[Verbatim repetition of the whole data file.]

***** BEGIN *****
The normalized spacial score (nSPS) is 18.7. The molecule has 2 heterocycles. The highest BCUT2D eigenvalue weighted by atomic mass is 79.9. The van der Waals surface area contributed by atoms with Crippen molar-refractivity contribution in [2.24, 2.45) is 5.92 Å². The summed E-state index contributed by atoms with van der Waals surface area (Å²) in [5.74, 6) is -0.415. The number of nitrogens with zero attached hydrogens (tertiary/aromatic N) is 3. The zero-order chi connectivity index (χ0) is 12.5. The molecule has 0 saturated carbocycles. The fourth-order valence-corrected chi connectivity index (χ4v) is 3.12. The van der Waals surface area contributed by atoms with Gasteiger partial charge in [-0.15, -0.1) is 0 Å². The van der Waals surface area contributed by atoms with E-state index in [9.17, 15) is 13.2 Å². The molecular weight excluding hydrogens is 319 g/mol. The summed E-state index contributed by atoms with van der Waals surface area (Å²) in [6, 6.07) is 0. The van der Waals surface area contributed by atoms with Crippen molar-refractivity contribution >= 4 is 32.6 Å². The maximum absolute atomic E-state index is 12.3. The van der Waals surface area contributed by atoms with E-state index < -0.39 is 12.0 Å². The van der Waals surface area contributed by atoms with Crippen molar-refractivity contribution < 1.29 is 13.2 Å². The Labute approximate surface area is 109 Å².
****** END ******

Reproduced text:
The normalized spacial score (nSPS) is 18.7. The molecule has 2 heterocycles. The highest BCUT2D eigenvalue weighted by atomic mass is 79.9. The van der Waals surface area contributed by atoms with Crippen molar-refractivity contribution in [2.24, 2.45) is 5.92 Å². The summed E-state index contributed by atoms with van der Waals surface area (Å²) in [5.74, 6) is -0.415. The number of nitrogens with zero attached hydrogens (tertiary/aromatic N) is 3. The zero-order chi connectivity index (χ0) is 12.5. The molecule has 0 saturated carbocycles. The fourth-order valence-corrected chi connectivity index (χ4v) is 3.12. The van der Waals surface area contributed by atoms with Gasteiger partial charge in [-0.15, -0.1) is 0 Å². The van der Waals surface area contributed by atoms with E-state index in [9.17, 15) is 13.2 Å². The molecular weight excluding hydrogens is 319 g/mol. The summed E-state index contributed by atoms with van der Waals surface area (Å²) in [6, 6.07) is 0. The van der Waals surface area contributed by atoms with Crippen molar-refractivity contribution >= 4 is 32.6 Å². The maximum absolute atomic E-state index is 12.3. The van der Waals surface area contributed by atoms with E-state index < -0.39 is 12.0 Å². The van der Waals surface area contributed by atoms with Crippen molar-refractivity contribution < 1.29 is 13.2 Å². The Labute approximate surface area is 109 Å².